Revised and Expanded Edition
Amy Simpson, Paula Kohrt, Linda M. Shadoin, Joni Cook-Griffin and Jane L. Patterson
Boys Town Press
162 pages plus CD-ROM. $19.95 paperback.
When families are in crisis – whether losing their homes or facing abuse, illness or other challenges – helping professionals often discover that the parents and caregivers lack essential skills to keep children safe and thriving. Interventions must not only address crises but also offer strategies for improving family care. However, practitioners might not have techniques or resources for teaching such skills.
Written by Boys Town’s In-Home Family Services staff, this book – an update to a 1999 edition – fills that need by providing straightforward directions for clients on 132 living skills covering 13 areas of care giving, from child supervision to stress management. Introductory tips coach practitioners on teaching skills in a sensitive manner matched to clients’ concerns and abilities.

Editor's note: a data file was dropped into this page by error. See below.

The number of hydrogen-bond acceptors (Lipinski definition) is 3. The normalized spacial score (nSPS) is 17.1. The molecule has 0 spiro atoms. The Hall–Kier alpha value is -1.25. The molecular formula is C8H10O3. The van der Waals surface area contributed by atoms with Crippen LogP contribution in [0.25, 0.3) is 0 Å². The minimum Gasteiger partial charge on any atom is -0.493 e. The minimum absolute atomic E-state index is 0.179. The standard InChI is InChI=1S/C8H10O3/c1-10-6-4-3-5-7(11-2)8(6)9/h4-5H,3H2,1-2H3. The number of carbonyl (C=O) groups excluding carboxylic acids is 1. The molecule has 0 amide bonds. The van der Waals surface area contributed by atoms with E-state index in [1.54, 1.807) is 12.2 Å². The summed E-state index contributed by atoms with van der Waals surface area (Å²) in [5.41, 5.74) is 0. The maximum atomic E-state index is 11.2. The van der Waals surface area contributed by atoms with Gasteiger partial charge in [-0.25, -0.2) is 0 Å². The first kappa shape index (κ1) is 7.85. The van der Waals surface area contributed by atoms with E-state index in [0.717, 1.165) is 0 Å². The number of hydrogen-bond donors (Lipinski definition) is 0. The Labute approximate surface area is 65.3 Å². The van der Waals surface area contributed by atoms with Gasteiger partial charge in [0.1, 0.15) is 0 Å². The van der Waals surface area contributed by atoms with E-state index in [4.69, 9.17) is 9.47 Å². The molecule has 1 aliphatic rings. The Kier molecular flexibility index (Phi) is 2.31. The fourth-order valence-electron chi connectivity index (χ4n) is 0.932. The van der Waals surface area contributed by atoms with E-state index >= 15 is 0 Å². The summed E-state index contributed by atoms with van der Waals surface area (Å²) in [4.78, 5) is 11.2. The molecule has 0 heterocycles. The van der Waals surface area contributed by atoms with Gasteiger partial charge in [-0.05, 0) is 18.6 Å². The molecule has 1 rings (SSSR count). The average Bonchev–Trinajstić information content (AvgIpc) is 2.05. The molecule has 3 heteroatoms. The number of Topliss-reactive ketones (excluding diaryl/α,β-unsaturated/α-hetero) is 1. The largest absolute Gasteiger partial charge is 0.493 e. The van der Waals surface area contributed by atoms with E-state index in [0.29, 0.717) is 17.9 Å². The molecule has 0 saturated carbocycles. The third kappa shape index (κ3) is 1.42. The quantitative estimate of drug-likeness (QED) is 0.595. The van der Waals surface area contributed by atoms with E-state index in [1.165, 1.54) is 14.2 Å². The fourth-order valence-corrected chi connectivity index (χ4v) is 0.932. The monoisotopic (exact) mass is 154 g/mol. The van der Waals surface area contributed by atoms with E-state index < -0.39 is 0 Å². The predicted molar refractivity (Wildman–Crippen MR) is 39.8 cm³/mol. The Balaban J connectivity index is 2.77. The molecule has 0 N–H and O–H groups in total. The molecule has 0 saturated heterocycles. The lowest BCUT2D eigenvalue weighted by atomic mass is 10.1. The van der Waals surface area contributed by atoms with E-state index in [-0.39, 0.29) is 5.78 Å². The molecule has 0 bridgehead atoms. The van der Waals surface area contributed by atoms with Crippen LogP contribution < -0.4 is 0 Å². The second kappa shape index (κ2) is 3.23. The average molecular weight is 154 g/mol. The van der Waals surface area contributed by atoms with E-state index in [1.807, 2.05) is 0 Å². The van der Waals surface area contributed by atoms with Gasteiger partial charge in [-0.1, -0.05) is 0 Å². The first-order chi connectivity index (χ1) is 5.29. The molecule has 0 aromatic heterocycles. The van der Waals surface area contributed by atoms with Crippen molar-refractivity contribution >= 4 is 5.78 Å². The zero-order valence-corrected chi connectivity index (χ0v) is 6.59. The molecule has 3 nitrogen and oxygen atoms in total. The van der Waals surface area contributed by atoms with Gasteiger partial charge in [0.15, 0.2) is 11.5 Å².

Each chapter opens with a statement of an overall problem, such as “Family members have difficulty communicating with others” in the Communication chapter. Its step-by-step instructions build 20 skills, such as “active listening” and “holding family meetings.”
The Nutrition chapter gives grocery shopping instructions as basic as, “Get a shopping cart as you enter the store.” By contrast, the Preventing Abuse chapter offers complex assessments of oneself and others as potential physical or sexual abusers, with advice on teaching children about inappropriate touching. Remaining chapters address relationships, education, housing, medical and mental health, money management, informal and formal support, and home and community safety.
At the end of the book are starting points for locating additional resources. A CD-ROM contains skill lists in printable format for use in individual treatment plans, with room for client notes.
This practical guide enhances service in any setting where social workers, therapists, counselors and other practitioners aid troubled families. (800) 282-6657, http://www.boystownpress.org.